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Hannah Reynolds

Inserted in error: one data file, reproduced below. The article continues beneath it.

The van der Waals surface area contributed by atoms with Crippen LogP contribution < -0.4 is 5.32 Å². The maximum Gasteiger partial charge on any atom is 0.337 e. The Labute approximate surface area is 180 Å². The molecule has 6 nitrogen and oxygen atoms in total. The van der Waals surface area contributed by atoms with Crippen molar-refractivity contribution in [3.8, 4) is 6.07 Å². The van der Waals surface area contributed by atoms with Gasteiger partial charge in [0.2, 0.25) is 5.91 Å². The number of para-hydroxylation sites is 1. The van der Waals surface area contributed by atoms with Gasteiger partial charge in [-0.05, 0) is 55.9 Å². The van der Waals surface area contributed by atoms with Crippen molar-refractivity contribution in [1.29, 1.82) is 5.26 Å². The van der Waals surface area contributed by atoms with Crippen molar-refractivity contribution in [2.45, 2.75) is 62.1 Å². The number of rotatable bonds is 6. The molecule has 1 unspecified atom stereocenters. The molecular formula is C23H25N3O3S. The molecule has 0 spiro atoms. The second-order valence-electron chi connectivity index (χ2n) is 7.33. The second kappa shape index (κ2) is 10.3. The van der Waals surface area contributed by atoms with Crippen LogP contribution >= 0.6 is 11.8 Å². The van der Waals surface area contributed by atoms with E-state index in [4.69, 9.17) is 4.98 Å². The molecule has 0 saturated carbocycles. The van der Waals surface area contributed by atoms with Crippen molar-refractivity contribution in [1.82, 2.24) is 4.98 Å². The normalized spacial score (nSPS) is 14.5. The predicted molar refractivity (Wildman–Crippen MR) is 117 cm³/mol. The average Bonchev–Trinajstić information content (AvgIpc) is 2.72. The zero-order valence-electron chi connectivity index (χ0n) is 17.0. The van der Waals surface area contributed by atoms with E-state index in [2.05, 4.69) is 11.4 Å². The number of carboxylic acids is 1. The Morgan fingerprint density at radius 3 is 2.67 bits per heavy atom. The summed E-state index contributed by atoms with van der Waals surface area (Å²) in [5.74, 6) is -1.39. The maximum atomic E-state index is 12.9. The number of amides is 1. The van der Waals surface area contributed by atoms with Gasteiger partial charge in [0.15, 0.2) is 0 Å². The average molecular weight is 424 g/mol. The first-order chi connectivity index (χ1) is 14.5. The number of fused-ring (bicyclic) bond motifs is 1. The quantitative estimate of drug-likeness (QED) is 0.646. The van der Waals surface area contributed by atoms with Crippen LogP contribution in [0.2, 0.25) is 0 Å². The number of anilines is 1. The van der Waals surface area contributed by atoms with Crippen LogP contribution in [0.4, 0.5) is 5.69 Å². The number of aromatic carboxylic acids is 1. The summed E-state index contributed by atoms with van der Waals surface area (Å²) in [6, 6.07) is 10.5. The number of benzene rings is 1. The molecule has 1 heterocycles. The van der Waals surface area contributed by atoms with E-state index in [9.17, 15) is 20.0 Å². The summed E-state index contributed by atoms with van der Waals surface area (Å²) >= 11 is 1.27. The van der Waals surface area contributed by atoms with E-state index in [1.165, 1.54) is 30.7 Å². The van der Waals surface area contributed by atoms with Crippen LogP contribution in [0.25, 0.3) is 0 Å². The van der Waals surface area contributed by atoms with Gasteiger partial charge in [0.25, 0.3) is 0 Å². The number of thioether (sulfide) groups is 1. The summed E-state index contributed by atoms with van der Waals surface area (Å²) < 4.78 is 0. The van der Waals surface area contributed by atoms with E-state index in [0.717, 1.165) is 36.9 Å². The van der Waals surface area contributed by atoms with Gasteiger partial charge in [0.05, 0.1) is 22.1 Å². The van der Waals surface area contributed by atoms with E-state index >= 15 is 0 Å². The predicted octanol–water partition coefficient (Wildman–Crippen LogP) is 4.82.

Hannah Reynolds is a second-year doctoral student in the History Department. She is interested in the interplay of gender, race, and capitalism in U.S. settler colonial state formation, particularly as they informed mid-19th century land grant legislation. Most recently, she has explored how the inclusion of women in the Homestead Act was discussed in congressional debates as a mitigating measure against the interests of land speculators. Her Master’s thesis through Portland State University explored the lives of women who participated in homesteading on the North Oregon Coast, and how their contributions reflect the intimate and gendered nature of American imperialism. Hannah received her B.A. from Vassar College, during which time she traveled to Matagalpa, Nicaragua, and conducted oral histories with women who represented a broad array of local organizations to explore the evolution of the women’s movement during and after the Sandinista period. She also earned her teaching certification and worked for five years as a Social Studies teacher and Speech and Debate coach at a rural, public high school on the Oregon Coast. Hannah remains deeply committed to inclusive teaching and learning.